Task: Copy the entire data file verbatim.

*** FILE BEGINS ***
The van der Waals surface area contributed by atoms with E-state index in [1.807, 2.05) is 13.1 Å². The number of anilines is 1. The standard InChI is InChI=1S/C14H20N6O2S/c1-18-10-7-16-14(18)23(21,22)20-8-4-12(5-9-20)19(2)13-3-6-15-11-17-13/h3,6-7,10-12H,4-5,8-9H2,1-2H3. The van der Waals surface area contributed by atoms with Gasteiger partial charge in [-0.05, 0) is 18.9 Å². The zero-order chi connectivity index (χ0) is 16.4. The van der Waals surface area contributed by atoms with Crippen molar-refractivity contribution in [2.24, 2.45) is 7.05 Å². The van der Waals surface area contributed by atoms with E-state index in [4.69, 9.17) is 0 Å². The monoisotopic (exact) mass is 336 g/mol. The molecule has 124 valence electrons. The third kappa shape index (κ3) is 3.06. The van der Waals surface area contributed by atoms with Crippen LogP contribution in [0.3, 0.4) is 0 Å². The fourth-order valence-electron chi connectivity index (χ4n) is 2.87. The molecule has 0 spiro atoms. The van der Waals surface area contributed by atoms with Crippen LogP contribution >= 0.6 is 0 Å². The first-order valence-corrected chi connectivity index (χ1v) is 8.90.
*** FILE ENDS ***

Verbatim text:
The van der Waals surface area contributed by atoms with E-state index in [1.807, 2.05) is 13.1 Å². The number of anilines is 1. The standard InChI is InChI=1S/C14H20N6O2S/c1-18-10-7-16-14(18)23(21,22)20-8-4-12(5-9-20)19(2)13-3-6-15-11-17-13/h3,6-7,10-12H,4-5,8-9H2,1-2H3. The van der Waals surface area contributed by atoms with Gasteiger partial charge in [-0.05, 0) is 18.9 Å². The zero-order chi connectivity index (χ0) is 16.4. The van der Waals surface area contributed by atoms with Crippen molar-refractivity contribution in [2.24, 2.45) is 7.05 Å². The van der Waals surface area contributed by atoms with E-state index in [4.69, 9.17) is 0 Å². The monoisotopic (exact) mass is 336 g/mol. The molecule has 124 valence electrons. The third kappa shape index (κ3) is 3.06. The van der Waals surface area contributed by atoms with Crippen LogP contribution in [0.3, 0.4) is 0 Å². The fourth-order valence-electron chi connectivity index (χ4n) is 2.87. The molecule has 0 spiro atoms. The van der Waals surface area contributed by atoms with Crippen LogP contribution >= 0.6 is 0 Å². The first-order valence-corrected chi connectivity index (χ1v) is 8.90.